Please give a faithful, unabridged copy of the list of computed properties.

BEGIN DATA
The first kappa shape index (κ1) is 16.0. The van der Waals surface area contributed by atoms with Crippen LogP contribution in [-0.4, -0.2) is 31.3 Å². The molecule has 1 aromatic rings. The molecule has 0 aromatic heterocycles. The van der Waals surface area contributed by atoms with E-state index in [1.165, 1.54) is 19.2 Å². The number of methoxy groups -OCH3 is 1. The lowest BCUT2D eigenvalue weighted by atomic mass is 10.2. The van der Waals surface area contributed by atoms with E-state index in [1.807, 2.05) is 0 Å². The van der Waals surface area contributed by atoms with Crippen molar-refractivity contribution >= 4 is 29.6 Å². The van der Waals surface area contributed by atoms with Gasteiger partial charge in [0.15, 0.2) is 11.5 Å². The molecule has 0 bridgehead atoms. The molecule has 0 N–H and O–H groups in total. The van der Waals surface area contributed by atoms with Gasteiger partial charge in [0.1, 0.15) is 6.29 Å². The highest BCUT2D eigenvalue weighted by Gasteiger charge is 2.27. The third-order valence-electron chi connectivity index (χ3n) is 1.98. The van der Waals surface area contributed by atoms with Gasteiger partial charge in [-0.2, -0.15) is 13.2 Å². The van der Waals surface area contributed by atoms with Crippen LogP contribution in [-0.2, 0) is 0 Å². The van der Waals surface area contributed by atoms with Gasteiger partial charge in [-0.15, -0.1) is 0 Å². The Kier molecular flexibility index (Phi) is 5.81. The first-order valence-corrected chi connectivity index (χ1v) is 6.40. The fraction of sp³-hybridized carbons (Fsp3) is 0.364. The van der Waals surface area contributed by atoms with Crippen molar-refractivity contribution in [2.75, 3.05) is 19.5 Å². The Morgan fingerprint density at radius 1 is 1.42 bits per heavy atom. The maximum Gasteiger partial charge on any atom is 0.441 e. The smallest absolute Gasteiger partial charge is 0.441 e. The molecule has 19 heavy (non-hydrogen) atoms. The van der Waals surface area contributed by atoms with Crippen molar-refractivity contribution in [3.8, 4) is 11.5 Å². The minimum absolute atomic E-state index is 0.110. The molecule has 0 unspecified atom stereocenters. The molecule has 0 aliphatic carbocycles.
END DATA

The first kappa shape index (κ1) is 16.0. The van der Waals surface area contributed by atoms with Crippen LogP contribution in [-0.4, -0.2) is 31.3 Å². The molecule has 1 aromatic rings. The molecule has 0 aromatic heterocycles. The van der Waals surface area contributed by atoms with E-state index in [1.165, 1.54) is 19.2 Å². The number of methoxy groups -OCH3 is 1. The lowest BCUT2D eigenvalue weighted by atomic mass is 10.2. The van der Waals surface area contributed by atoms with E-state index in [1.807, 2.05) is 0 Å². The van der Waals surface area contributed by atoms with Crippen molar-refractivity contribution >= 4 is 29.6 Å². The van der Waals surface area contributed by atoms with Gasteiger partial charge in [0.15, 0.2) is 11.5 Å². The molecule has 0 bridgehead atoms. The molecule has 0 N–H and O–H groups in total. The van der Waals surface area contributed by atoms with Gasteiger partial charge in [0.1, 0.15) is 6.29 Å². The highest BCUT2D eigenvalue weighted by Gasteiger charge is 2.27. The third-order valence-electron chi connectivity index (χ3n) is 1.98. The van der Waals surface area contributed by atoms with Gasteiger partial charge in [-0.2, -0.15) is 13.2 Å². The van der Waals surface area contributed by atoms with Crippen LogP contribution in [-0.2, 0) is 0 Å². The van der Waals surface area contributed by atoms with Gasteiger partial charge in [-0.15, -0.1) is 0 Å². The Kier molecular flexibility index (Phi) is 5.81. The first-order valence-corrected chi connectivity index (χ1v) is 6.40. The fraction of sp³-hybridized carbons (Fsp3) is 0.364. The van der Waals surface area contributed by atoms with Crippen molar-refractivity contribution in [2.75, 3.05) is 19.5 Å². The Morgan fingerprint density at radius 1 is 1.42 bits per heavy atom. The maximum Gasteiger partial charge on any atom is 0.441 e. The smallest absolute Gasteiger partial charge is 0.441 e. The molecule has 19 heavy (non-hydrogen) atoms. The van der Waals surface area contributed by atoms with Crippen molar-refractivity contribution in [3.8, 4) is 11.5 Å². The minimum absolute atomic E-state index is 0.110. The molecule has 0 unspecified atom stereocenters. The molecule has 0 aliphatic carbocycles.